Last modified on March 3rd, 2021
The sponge is a round piece of white plastic foam. It has a dimple on one side and a nylon loop across the top. It is 5 cm across, and you insert it into your vagina before you have sex. The sponge works in two ways: it keeps sperm from getting into your uterus by blocking your cervix, and also continuously releases spermicide.
Good option if you do not mind getting pregnant. Most people do not use the sponge correctly, so women often wind up pregnant. If you do not want to get pregnant or have a baby, think about using a different method.
You are comfortable with your body. If you are not okay with putting your fingers inside yourself, the sponge is not the best option for you. It is a lot like putting in a tampon, though: if you can do that, you can probably manage the sponge.
It takes discipline. You have to remember to insert the sponge every time you have sex. You will need a bit of self-discipline and planning. But at least you can carry it with you if you want.
Allergies? You should not use the sponge if you are allergic to sulfa drugs, polyurethane, or spermicide.
The pregnancy question. The sponge has no hormones, so you will be able to get pregnant as soon as you stop using the sponge. Protect yourself with another method if you stop using the sponge and do not want to get pregnant.
Availability. Would you like to use this method? Check out the “Methods in my country” section to learn what is available
You can insert the sponge up to 24 hours before you have sex. It does take a bit of practice to use it correctly, so follow these instructions.
How to put it in:
How to take it out:
Tips and tricks
The sponge needs to be completely wet to activate the spermicide. Make sure to squeeze it to distribute the water.
Everyone is different. What you experience may not be the same thing as another person.
Failure rates vary wildly with the sponge. It can depend on whether or not you have had a kid. For women who have not given birth, the failure rate is 9% for perfect use, and 16% for the typical way people use it. For women who have already had kids, the failure rate is higher – 20% for perfect use and 32% for real-world use.
 CHIJIOKE, M. K. (2016). SPERMICIDES AND DIAPHRAGMS. UNIVERSITY OF BENIN CITY: DEPARTMENT OF HEALTH, SAFETY AND ENVIRONMENTAL EDUCATION. Retrieved from https://www.academia.edu/24646826/SPERMICIDES_AND_DIAPHRAGMS
 Mayer Laboratories, Inc. (2018). Drug facts: TODAY VAGINAL CONTRACEPTIVE- nonoxynol-9 sponge. Retrieved from https://dailymed.nlm.nih.gov/dailymed/getFile.cfm?setid=6b4e54d7-6ba8-4400-bd52-75d112e6fe50&type=pdf&name=6b4e54d7-6ba8-4400-bd52-75d112e6fe50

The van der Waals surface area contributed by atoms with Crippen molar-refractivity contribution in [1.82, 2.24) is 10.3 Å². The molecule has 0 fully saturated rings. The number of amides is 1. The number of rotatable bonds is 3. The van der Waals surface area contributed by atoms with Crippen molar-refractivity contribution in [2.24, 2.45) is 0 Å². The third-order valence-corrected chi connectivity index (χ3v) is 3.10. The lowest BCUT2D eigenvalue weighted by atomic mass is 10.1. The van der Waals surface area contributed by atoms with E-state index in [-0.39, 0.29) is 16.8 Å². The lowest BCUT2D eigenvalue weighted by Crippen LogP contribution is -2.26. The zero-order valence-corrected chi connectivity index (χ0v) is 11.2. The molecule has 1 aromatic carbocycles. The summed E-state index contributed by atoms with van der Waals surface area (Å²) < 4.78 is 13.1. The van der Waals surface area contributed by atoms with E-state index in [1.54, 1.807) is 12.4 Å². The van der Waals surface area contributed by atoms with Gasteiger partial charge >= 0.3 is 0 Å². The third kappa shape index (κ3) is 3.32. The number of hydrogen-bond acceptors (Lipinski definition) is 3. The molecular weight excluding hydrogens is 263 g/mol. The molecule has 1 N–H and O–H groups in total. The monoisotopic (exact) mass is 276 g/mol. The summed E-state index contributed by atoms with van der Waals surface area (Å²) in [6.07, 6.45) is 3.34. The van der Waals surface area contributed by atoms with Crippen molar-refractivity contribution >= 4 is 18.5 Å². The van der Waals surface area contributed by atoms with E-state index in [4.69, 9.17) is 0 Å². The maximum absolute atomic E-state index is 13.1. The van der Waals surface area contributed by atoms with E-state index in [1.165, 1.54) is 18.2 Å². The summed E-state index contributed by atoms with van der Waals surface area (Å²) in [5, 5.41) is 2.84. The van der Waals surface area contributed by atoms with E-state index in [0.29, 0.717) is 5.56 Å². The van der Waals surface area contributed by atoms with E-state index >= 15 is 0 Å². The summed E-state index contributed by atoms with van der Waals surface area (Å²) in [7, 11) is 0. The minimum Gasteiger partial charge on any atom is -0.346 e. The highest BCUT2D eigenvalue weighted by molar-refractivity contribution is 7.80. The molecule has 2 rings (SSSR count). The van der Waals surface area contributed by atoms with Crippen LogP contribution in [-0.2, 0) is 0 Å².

Society of Obstetricians and Gynaecologists of Canada. (2015). Canadian Contraception Consensus Chapter 5: Barrier Methods. JOGC Journal of Obstetrics and Gynaecology Canada , 37. Retrieved from https://www.jogc.com/article/S1701-2163(16)39376-8/pdf
 Shoupe, D. (2016). Barrier Contraceptives: Male Condoms, Vaginal Spermicides, and Cervical Barrier Methods. En D. Shoupe, The Handbook of Contraception: A Guide for Practical Management. Retrieved from http://eknygos.lsmuni.lt/springer/677/147-177.pdf
 World Health Organization. (2016). Selected practice recommendations for contraceptive use. Geneva. Retrieved from https://apps.who.int/iris/bitstream/handle/10665/252267/9789241565400-eng.pdf?sequence=1
 World Health Organization Department of Reproductive Health and Research and Johns Hopkins Bloomberg School of Public Health Center for Communication Programs (2018) Family Planning: A Global Handbook for Providers. Baltimore and Geneva. Retrieved from https://apps.who.int/iris/bitstream/handle/10665/260156/9780999203705-eng.pdf?sequence=1
 Xia, et al. (2020). DL-Mandelic acid exhibits high sperm-immobilizing activity and low vaginalirritation: A potential non-surfactant spermicide for contraception. Elsevier Masson. Retrieved from https://reader.elsevier.com/reader/sd/pii/S0753332220302961?token=063F3CA5FE829FE276755EF2EE8152EBC11B2906592153330A395D73878C354BC3E701A06960C98C04FA57B0D8AB401A